Ready Player One is Edge to Edge Nostalgic Fun
Ready Player One
Directed by: Steven Spielberg
Screenplay by: Zak Penn, Ernest Cline
Based on Ready Player One by Ernest Cline
Starring: Tye Sheridan, Olivia Cooke, Ben Mendelsohn, T.J. Miller, Simon Pegg, Mark Rylance
Production company Warner Bros., Village Roadshow Pictures, Amblin Entertainment, Amblin Partners, De Line Pictures, Farah Films & Management
Distributed by Warner Bros. Pictures
Release date March 29, 2018
Running time 140 minutes
Rated PG-13 for sequences of sci-fi action violence, bloody images, some suggestive material, partial nudity and language
From filmmaker Steven Spielberg comes the action adventure “Ready Player One,” based on Ernest Cline’s bestseller of the same name, which has become a worldwide phenomenon. In the year 2045, the real world is a harsh place. The only time Wade Watts (Tye Sheridan) truly feels alive is when he escapes to the OASIS, an immersive virtual universe where most of humanity spends their days. In the OASIS, you can go anywhere, do anything, be anyone—the only limits are your own imagination. The OASIS was created by the brilliant and eccentric James Halliday (Mark Rylance), who left his immense fortune and total control of the Oasis to the winner of a three-part contest he designed to find a worthy heir. When Wade conquers the first challenge of the reality-bending treasure hunt, he and his friends—called the High Five—are hurled into a fantastical universe of discovery and danger to save the OASIS.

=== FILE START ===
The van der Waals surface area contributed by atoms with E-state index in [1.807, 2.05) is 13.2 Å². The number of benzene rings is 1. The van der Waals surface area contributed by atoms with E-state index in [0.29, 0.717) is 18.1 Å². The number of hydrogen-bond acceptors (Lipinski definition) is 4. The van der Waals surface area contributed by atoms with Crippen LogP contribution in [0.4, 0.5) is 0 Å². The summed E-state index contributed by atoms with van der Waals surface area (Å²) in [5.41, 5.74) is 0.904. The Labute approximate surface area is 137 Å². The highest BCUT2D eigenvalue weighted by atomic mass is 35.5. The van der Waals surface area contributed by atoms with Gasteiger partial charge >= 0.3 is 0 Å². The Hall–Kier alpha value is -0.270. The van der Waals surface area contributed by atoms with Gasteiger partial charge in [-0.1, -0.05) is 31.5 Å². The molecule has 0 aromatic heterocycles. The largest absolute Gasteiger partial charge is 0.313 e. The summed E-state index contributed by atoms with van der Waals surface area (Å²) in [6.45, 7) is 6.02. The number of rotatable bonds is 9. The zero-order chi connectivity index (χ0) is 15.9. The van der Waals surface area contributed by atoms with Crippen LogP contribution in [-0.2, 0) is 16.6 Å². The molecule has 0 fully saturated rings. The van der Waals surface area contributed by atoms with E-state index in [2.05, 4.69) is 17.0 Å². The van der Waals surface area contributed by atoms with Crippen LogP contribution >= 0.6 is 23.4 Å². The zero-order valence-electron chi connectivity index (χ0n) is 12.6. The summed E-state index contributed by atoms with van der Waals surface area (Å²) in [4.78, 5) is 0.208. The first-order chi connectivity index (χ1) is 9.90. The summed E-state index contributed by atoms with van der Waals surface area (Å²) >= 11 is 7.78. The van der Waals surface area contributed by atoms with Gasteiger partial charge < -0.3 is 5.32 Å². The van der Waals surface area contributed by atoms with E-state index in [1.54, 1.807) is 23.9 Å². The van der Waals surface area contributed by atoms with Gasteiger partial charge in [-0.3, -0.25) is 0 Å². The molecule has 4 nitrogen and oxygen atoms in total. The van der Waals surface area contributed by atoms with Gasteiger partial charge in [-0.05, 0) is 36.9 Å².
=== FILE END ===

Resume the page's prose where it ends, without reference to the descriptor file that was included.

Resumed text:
Ready Player One is an action-packed spectacle to be sure but it is also surprisingly smart post-modern science fiction. While it is undoubtedly made for an audience on the younger side in no way does the film condescend to beat the audience over the head with some profound morals. Should anyone in the audience miss some of the subtler social commentary the overall entertainment value of the film will not be harmed. The segment of the movie going audience that will manage to extract the most value from repeated viewings of this film are the Easter-egg hunters. I cannot help but believe that is entirely be design, making this an almost interactive viewing experience. On top of all of that, this film is fun, it conjures memories of hours spent in an arcade, or kneeling too close to an old tube television franticly smashing buttons until your thumbs are sore.
There has been a question swimming around Steven Spielberg in recent years. It is well known he can turn out a crucially acclaimed award-winning drama, but can he turn in a thrilling blockbuster? I can positively testify to the fact that he has not lost a step and has learned several new tricks to thrill an all new generation. I hope he sticks around this genera for a little while, teaming up with this new generation of filmmakers he helped inspire.